Although many brands make different smart, color-changing lightbulbs, we love the Philips Hue range – including the latest Philips Hue Iris lamp – as they’re reliable, easy to use and have an accompanying app packed with settings.
5. Get familiar with your Focus settings
iPhones have all sorts of settings built-in to help you focus and, ironically, not look at your phone as much.
If you go to Settings and tap Focus, you’ll see many different options. They’re all similar, but Apple has tailored them to your needs, so Do Not Disturb is all about limiting contact, Sleep is for night time, Work is for concentrating during the day and Personal is for silencing notifications when you’re spending time with friends and family.
Each option allows you to decide which people and apps you want to hear from, what your screen will look like when it’s locked to minimize distractions, how long to schedule the focus time, and whether you want these settings to apply across all your devices. That way, you won’t set up a new, focused way of working on your iPhone and immediately get out your iPad and get distracted. Welcome to a new way to work – or just focus on something else other than your apps.
6. Fall asleep to your favourite tunes
If you like falling asleep to an audiobook or any other relaxing sounds, this tip is for you.
In Apple’s Clock app, there’s a feature that lets you go to bed with audio playing on your phone that you can set to stop playing after a specific time. This is a good feature because the audio isn’t left playing all night after you’ve fallen asleep.
Open Apple Music and start listening to whatever you want to fall asleep to.
7. Download a daily tracking app for moods and habits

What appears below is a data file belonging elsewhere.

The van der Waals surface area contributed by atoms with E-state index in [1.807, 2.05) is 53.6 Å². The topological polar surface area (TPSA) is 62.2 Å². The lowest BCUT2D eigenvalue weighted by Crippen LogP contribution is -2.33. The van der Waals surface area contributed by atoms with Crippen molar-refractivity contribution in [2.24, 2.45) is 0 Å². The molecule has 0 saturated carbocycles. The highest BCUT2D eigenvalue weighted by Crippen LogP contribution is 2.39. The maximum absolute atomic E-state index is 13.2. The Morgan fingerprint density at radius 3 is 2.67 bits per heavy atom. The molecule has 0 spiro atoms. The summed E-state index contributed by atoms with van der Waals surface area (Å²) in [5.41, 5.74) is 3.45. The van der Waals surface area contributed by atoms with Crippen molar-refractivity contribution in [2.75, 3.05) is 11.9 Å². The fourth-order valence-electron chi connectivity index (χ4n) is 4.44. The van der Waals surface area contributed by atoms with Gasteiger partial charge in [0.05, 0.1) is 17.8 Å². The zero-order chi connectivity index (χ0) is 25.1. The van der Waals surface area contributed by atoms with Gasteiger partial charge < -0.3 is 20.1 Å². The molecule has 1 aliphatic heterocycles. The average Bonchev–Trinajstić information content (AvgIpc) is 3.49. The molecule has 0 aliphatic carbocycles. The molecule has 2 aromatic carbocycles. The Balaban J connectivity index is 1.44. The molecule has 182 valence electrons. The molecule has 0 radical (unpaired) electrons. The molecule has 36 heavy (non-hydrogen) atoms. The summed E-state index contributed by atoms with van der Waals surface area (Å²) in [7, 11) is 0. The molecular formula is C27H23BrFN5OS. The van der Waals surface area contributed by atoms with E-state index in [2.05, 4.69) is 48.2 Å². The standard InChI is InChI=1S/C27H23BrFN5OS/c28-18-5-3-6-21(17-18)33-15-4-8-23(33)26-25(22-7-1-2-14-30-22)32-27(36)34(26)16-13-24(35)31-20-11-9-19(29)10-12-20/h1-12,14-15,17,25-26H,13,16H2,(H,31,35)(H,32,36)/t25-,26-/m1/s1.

Staying consistent with habits can have a huge impact on your well-being and your health. Make it easier with a habit app, like Habitica and Streaks, which let you track which habits you’re sticking with and how long your habit-building streak has been.
Mood journals are also handy, especially if you tend to experience emotional highs and lows often. They can help you keep tabs on your moods and even begin to see whether certain activities or foods impact them. We like Moodfit and Daylio Journal. And although Notion isn’t strictly a mood journal, it has lots of space for lists.
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Becca Caddy is a contributor to iMore, as well as a freelance journalist and author. She’s been writing about consumer tech and popular science for more than a decade, covering all kinds of topics, including why robots have eyes and whether we’ll experience the overview effect one day. She’s particularly interested in VR/AR, wearables, digital health, space tech and chatting to experts and academics about the future. She’s contributed to TechRadar, T3, Wired, New Scientist, The Guardian, Inverse and many more. Her first book, Screen Time, came out in January 2021 with Bonnier Books. She loves science-fiction, brutalist architecture, and spending too much time floating through space in virtual reality. Last time she checked, she still holds a Guinness World Record alongside iMore Editor in Chief Gerald Lynch for playing the largest game of Tetris ever made, too.